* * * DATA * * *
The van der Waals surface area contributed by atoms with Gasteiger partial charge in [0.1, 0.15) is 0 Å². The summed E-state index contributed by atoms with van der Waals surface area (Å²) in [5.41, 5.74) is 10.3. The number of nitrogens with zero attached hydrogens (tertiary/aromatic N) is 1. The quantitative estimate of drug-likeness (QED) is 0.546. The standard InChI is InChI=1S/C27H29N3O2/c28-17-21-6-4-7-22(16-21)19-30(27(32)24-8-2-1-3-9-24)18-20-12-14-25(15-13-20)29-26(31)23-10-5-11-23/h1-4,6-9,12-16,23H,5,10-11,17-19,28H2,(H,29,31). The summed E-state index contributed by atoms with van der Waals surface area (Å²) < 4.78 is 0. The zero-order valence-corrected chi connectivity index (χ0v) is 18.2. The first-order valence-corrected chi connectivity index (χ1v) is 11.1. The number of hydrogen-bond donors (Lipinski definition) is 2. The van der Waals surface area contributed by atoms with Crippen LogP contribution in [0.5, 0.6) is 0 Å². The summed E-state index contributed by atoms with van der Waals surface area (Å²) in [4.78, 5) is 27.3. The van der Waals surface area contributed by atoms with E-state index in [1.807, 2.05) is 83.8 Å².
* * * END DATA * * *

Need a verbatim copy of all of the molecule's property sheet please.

The van der Waals surface area contributed by atoms with Gasteiger partial charge in [0.1, 0.15) is 0 Å². The summed E-state index contributed by atoms with van der Waals surface area (Å²) in [5.41, 5.74) is 10.3. The number of nitrogens with zero attached hydrogens (tertiary/aromatic N) is 1. The quantitative estimate of drug-likeness (QED) is 0.546. The standard InChI is InChI=1S/C27H29N3O2/c28-17-21-6-4-7-22(16-21)19-30(27(32)24-8-2-1-3-9-24)18-20-12-14-25(15-13-20)29-26(31)23-10-5-11-23/h1-4,6-9,12-16,23H,5,10-11,17-19,28H2,(H,29,31). The summed E-state index contributed by atoms with van der Waals surface area (Å²) < 4.78 is 0. The zero-order valence-corrected chi connectivity index (χ0v) is 18.2. The first-order valence-corrected chi connectivity index (χ1v) is 11.1. The number of hydrogen-bond donors (Lipinski definition) is 2. The van der Waals surface area contributed by atoms with Crippen LogP contribution in [0.5, 0.6) is 0 Å². The summed E-state index contributed by atoms with van der Waals surface area (Å²) in [4.78, 5) is 27.3. The van der Waals surface area contributed by atoms with E-state index in [1.807, 2.05) is 83.8 Å².